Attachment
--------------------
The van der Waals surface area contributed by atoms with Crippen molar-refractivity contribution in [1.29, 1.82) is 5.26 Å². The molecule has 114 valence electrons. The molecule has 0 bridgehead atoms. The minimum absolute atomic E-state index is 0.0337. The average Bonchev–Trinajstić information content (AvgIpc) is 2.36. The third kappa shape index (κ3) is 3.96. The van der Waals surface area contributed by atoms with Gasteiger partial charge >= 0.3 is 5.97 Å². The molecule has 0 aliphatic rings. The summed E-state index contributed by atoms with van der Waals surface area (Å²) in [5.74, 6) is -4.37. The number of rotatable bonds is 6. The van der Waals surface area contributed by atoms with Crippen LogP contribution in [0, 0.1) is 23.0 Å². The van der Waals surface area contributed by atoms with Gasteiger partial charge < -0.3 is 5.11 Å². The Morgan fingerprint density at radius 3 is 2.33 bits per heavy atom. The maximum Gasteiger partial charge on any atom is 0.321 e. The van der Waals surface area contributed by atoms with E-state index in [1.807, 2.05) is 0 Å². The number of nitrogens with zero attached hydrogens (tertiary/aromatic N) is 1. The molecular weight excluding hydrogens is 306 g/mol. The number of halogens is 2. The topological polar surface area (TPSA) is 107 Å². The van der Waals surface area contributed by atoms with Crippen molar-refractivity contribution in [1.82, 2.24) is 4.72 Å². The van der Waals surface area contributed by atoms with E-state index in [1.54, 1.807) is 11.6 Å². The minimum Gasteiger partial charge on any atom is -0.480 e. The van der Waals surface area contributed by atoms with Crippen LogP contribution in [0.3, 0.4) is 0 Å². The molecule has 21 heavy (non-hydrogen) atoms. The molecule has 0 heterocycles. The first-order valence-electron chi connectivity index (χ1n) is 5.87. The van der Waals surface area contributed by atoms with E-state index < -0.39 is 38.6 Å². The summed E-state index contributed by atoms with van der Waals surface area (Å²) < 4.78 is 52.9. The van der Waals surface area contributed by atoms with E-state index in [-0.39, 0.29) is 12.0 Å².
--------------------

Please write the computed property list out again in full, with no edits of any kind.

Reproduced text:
The van der Waals surface area contributed by atoms with Crippen molar-refractivity contribution in [1.29, 1.82) is 5.26 Å². The molecule has 114 valence electrons. The molecule has 0 bridgehead atoms. The minimum absolute atomic E-state index is 0.0337. The average Bonchev–Trinajstić information content (AvgIpc) is 2.36. The third kappa shape index (κ3) is 3.96. The van der Waals surface area contributed by atoms with Gasteiger partial charge >= 0.3 is 5.97 Å². The molecule has 0 aliphatic rings. The summed E-state index contributed by atoms with van der Waals surface area (Å²) in [5.74, 6) is -4.37. The number of rotatable bonds is 6. The van der Waals surface area contributed by atoms with Crippen LogP contribution in [0, 0.1) is 23.0 Å². The van der Waals surface area contributed by atoms with Gasteiger partial charge < -0.3 is 5.11 Å². The Morgan fingerprint density at radius 3 is 2.33 bits per heavy atom. The maximum Gasteiger partial charge on any atom is 0.321 e. The van der Waals surface area contributed by atoms with E-state index in [1.807, 2.05) is 0 Å². The number of nitrogens with zero attached hydrogens (tertiary/aromatic N) is 1. The molecular weight excluding hydrogens is 306 g/mol. The number of halogens is 2. The topological polar surface area (TPSA) is 107 Å². The van der Waals surface area contributed by atoms with Crippen molar-refractivity contribution in [1.82, 2.24) is 4.72 Å². The van der Waals surface area contributed by atoms with E-state index in [1.54, 1.807) is 11.6 Å². The minimum Gasteiger partial charge on any atom is -0.480 e. The van der Waals surface area contributed by atoms with Crippen LogP contribution in [0.3, 0.4) is 0 Å². The molecule has 21 heavy (non-hydrogen) atoms. The molecule has 0 heterocycles. The first-order valence-electron chi connectivity index (χ1n) is 5.87. The van der Waals surface area contributed by atoms with E-state index < -0.39 is 38.6 Å². The summed E-state index contributed by atoms with van der Waals surface area (Å²) < 4.78 is 52.9. The van der Waals surface area contributed by atoms with E-state index in [-0.39, 0.29) is 12.0 Å².